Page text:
Publications

Spatio-temporal assessment of beech growth in relation to climate extremes in Slovenia – An integrated approach using remote sensing and tree-ring data

Decuyper, Mathieu; Chávez, Roberto O.; Čufar, Katarina; Estay, Sergio A.; Clevers, Jan G.P.W.; Prislan, Peter; Gričar, Jožica; Črepinšek, Zalika; Merela, Maks; Luis, Martin De; Notivoli, Roberto Serrano; Castillo, Edurne Martinez Del; Rozendaal, Danaë M.A.; Bongers, Frans; Herold, Martin; Sass-Klaassen, Ute

Summary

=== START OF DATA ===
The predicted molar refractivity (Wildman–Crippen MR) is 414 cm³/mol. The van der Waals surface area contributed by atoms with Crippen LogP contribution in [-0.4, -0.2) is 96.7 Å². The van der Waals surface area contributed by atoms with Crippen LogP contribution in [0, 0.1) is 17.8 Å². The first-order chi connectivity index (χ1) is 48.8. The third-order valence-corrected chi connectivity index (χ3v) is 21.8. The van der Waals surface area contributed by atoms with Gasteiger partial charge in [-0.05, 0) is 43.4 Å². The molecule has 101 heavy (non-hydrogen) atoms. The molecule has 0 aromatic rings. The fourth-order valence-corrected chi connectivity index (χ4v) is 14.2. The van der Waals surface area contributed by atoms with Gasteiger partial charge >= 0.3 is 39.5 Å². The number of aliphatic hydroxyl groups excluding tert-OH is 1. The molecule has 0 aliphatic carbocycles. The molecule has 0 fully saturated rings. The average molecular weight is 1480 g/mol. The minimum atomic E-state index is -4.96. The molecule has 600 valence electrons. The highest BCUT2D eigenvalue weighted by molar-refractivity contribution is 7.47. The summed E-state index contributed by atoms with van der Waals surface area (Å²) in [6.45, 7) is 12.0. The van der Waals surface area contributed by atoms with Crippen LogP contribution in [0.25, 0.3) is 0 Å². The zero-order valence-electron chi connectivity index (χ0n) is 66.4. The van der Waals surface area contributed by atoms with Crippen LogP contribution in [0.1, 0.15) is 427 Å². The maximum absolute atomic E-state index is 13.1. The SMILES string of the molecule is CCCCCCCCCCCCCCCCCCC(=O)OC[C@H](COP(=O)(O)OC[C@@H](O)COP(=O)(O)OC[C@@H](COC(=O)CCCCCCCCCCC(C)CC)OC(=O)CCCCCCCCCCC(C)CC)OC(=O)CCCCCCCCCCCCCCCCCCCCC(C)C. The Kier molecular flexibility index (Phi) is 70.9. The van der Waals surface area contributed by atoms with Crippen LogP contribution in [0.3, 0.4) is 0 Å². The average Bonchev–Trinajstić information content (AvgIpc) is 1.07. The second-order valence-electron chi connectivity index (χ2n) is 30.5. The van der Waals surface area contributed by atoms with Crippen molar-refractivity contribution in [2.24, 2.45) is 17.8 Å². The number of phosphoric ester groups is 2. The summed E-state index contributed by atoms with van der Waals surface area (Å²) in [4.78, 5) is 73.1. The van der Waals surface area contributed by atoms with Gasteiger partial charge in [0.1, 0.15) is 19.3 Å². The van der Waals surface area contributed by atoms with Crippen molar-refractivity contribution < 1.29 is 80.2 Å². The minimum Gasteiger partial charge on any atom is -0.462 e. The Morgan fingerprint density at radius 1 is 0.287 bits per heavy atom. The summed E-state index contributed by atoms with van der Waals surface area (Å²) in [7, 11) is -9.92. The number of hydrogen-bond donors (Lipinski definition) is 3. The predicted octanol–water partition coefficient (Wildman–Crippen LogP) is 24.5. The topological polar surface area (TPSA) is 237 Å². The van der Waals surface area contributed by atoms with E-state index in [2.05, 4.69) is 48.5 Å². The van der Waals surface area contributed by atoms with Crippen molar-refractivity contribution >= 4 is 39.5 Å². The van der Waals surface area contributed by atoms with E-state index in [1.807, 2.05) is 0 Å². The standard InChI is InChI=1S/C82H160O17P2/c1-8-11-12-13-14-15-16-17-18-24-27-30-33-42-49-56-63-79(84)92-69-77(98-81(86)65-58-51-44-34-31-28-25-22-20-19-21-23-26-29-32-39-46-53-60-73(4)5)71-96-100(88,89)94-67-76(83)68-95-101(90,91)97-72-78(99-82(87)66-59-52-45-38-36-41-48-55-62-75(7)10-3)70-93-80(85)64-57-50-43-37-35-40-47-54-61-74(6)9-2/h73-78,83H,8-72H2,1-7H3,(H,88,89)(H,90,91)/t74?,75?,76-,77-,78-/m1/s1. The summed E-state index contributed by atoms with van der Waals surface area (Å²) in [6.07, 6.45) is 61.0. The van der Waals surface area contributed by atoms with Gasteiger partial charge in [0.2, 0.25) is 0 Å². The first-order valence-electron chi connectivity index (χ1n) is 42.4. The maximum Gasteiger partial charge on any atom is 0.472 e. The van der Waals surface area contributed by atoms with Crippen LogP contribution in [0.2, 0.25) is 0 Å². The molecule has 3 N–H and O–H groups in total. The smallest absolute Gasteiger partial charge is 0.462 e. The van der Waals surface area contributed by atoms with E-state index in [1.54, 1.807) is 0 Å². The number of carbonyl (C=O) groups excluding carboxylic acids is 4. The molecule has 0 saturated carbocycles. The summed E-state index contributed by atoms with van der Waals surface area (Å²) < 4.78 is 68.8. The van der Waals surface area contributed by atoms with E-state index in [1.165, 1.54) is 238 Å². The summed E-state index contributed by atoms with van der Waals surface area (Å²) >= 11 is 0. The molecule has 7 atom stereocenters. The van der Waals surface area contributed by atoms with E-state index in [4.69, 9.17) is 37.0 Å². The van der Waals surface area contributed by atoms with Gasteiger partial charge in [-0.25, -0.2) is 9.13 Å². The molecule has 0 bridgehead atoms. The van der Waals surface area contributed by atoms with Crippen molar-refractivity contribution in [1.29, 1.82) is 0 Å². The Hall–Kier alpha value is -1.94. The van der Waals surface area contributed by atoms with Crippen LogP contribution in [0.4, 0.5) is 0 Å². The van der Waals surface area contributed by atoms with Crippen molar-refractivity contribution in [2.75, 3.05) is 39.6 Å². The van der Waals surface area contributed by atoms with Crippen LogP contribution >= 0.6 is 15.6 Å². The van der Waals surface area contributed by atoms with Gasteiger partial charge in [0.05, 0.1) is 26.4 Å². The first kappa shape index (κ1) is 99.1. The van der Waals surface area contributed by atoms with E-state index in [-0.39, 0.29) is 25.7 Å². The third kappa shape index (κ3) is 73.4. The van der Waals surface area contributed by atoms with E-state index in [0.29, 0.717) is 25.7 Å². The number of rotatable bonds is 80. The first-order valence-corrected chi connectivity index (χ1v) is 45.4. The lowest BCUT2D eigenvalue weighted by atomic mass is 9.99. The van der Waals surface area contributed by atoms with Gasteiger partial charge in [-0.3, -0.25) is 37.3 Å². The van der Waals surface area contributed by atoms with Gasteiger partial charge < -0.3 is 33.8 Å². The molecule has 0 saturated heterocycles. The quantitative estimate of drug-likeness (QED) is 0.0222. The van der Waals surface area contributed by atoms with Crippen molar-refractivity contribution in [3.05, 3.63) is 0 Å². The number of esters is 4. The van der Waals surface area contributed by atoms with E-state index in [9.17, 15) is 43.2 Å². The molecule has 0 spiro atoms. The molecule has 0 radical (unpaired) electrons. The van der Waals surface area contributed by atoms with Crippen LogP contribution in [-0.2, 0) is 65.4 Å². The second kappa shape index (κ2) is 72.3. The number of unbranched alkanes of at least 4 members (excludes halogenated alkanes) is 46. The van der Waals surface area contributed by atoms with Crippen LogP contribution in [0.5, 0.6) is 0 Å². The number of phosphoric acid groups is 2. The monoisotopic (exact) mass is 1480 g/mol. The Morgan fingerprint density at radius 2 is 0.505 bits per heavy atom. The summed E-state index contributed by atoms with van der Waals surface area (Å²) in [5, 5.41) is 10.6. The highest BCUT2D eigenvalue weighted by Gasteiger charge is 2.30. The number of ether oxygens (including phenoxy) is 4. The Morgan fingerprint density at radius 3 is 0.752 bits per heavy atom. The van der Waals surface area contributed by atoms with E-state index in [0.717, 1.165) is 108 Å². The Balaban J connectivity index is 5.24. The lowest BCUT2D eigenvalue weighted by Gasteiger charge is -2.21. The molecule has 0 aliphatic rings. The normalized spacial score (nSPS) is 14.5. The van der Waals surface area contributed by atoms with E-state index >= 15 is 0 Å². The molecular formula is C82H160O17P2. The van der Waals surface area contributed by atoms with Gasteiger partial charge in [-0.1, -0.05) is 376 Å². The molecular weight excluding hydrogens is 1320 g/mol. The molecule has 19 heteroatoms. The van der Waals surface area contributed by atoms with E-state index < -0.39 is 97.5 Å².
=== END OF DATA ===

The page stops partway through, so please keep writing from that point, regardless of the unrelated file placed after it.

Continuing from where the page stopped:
Climate change is predicted to affect tree growth due to increased frequency and intensity of extreme events such as ice storms, droughts and heatwaves. Yet, there is still a lot of uncertainty on how trees respond to an increase in frequency of extreme events. Use of both ground-based wood increment (i.e. ring width) and remotely sensed data (i.e. vegetation indices) can be used to scale-up ground measurements, where there is a link between the two, but this has only been demonstrated in a few studies. We used tree-ring data together with crown features derived from the Moderate Resolution Imaging Spectroradiometer (MODIS) to assess the effect of extreme climate events on the growth of beech (Fagus sylvatica L.) in Slovenia. We found evidence that years with climate extremes during the growing season (drought, high temperatures) had a lower ring width index (RWI) but we could not find such evidence for the remotely sensed EVI (Enhanced Vegetation Index). However, when assessing specific events where leaf burning or wilting has been reported (e.g. August 2011) we did see large EVI anomalies. This implies that the impact of drought or heatwave events cannot be captured by EVI anomalies until physical damage on the canopy is caused. This also means that upscaling the effect of climate extremes on RWI by using EVI anomalies is not straightforward. An exception is the 2014 ice storm that caused a large decline in both RWI and EVI. Extreme climatic parameters explained just a small part of the variation in both RWI and EVI by, which could indicate an effect of other climate variables (e.g. late frost) or biotic stressors such as insect outbreaks. Furthermore, we found that RWI was lower in the year after a climate extreme occurred in the late summer. Most likely due to the gradual increase in temperature and more frequent drought we found negative trends in RWI and EVI. EVI maps could indicate where beech is sensitive to climate changes and could be used for planning mitigation interventions. Logical next steps should focus on a tree-based understanding of the short -and long-term effects of climate extremes on tree growth and survival, taking into account differential carbon allocation to the crown (EVI) and to wood-based variables. This research highlights the value of an integrated approach for upscaling tree-based knowledge to the forest level.